Something likable about this little-known western. Doesn’t rewrite the genre, but seems to enjoy throwing a new wrench into a familiar formula. Snow-capped, windy filming locations in Lone Pine, California definitely add to the mood. Worth a watch for western fans. I’m seeing different running times listed — avoid the “full movie” on Youtube at 76 minutes — but both versions I saw clocked in at about 95 minutes. Just a hopefully helpful FYI!

An Eye for an Eye (1966): ** 1/2 /****

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Stagecoach (1966)

poster_of_the_movie_stagecoachOh, no. Here we are again. The unnecessary….remake!!! Considered by most to be one of the best westerns ever made, 1939’s Stagecoach is a key film that helped lay out a foundation for a whole type of western, not to mention helping skyrocket John Wayne to stardom. It’s one of those movies that doesn’t really need to be remade, retouched, reboot and re-anything. There just isn’t much to improve on. That said, Hollywood seems to take that as a challenge. A TV remake was released in 1986, but that’s looking ahead too much. Today’s flick is 1966’s Stagecoach.

In the town of Dry Rock, several undesirables are being booted out of town for different reasons, including Dallas (Ann-Margret), a dance hall girl, and Doc Boone (Bing Crosby), an alcoholic doctor with some debts. Sioux warriors have been reported on the warpath — including a massacre of a small company of cavalry fixing the telegraph line — so travel isn’t encouraged, but Dallas, Doc Boone and several other passengers desperately need to get up the trail to Cheyenne. Hoping to thread the needle, eight desperate people board a stagecoach. They’re in for a surprise on the trail, meeting the Ringo Kid (Alex Cord), an escaped convict looking for revenge. Ringo has his reasons though, and another gun on-board couldn’t hurt. Can the coach make it through unscathed?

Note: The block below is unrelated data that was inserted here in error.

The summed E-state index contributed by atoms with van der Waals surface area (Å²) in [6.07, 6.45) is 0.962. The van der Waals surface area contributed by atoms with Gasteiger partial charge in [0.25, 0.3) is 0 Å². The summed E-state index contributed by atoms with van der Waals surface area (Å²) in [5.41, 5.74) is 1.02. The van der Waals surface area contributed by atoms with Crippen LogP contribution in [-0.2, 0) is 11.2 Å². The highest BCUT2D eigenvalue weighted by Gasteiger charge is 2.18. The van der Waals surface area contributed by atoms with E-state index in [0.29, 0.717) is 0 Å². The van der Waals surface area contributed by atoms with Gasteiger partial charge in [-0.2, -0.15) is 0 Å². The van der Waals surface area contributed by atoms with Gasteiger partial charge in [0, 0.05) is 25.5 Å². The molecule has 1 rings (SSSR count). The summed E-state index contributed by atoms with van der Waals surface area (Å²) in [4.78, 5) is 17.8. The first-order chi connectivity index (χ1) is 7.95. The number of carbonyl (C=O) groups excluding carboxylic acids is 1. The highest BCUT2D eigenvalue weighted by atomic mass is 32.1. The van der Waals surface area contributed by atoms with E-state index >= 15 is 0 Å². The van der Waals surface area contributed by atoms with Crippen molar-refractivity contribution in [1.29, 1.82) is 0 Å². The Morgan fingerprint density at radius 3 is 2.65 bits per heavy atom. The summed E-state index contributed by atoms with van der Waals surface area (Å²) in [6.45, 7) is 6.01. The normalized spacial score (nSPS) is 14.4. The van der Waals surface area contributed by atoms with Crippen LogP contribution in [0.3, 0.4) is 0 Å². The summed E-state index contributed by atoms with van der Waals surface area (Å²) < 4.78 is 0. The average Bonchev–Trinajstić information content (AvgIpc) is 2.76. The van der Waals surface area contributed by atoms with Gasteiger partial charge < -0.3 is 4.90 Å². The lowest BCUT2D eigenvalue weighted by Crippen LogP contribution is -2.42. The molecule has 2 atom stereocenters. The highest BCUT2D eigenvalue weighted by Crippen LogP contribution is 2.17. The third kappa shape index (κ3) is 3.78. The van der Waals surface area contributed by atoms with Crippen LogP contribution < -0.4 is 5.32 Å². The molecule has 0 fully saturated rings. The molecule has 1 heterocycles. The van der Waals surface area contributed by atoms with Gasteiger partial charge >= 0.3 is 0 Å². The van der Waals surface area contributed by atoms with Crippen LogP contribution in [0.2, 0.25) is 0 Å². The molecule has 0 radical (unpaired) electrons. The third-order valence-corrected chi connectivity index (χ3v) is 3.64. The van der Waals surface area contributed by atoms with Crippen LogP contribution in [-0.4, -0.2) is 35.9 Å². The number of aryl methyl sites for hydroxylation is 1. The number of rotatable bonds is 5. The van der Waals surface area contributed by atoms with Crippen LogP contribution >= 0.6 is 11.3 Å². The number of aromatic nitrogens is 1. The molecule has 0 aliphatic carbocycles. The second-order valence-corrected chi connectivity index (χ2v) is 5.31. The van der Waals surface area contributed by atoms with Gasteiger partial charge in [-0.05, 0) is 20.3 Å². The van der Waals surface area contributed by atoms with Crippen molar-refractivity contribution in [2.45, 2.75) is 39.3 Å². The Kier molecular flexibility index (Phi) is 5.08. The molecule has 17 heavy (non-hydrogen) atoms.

So let’s get this out of the way. There’s no need to remake the original Stagecoach. Can you tweak some things? Update story devices to be more current, more modern? Throw an interesting ensemble together? Sure to all three questions. But do you need to? No, not really. From director Gordon Douglas, this 1966 version is a pretty decent movie. The cast is solid, the filming locations gorgeous, and the story itself works. There’s a reason the basic premise worked so well in the original. We’re talking life and death in the wild west. It’s hard to mess that up. This remake is good because the script/story is good, and little else. It will feel familiar and comfortable but not necessary in the least.

The biggest changes? The story breathes a little bit more, clocking in at 115 minutes to the original’s 99 minutes. The additional 16 minutes doesn’t add much unfortunately. More talking, more repetitive scenes, but not much more character development. Dallas’ personal life is explored more and more obviously — she’s a GASP prostitute! — and we actually meet the evil Plummers here which is a positive. Filmed on location in Colorado, the visual appeal is evident with snow and tree-capped mountains filling in for the dusty desert and massive rock formations. As well, composer Jerry Goldsmith‘s score is good, a precursor to his score two years later with 1968’s Bandolero! Some positives, some negatives, a mixed bag of changes.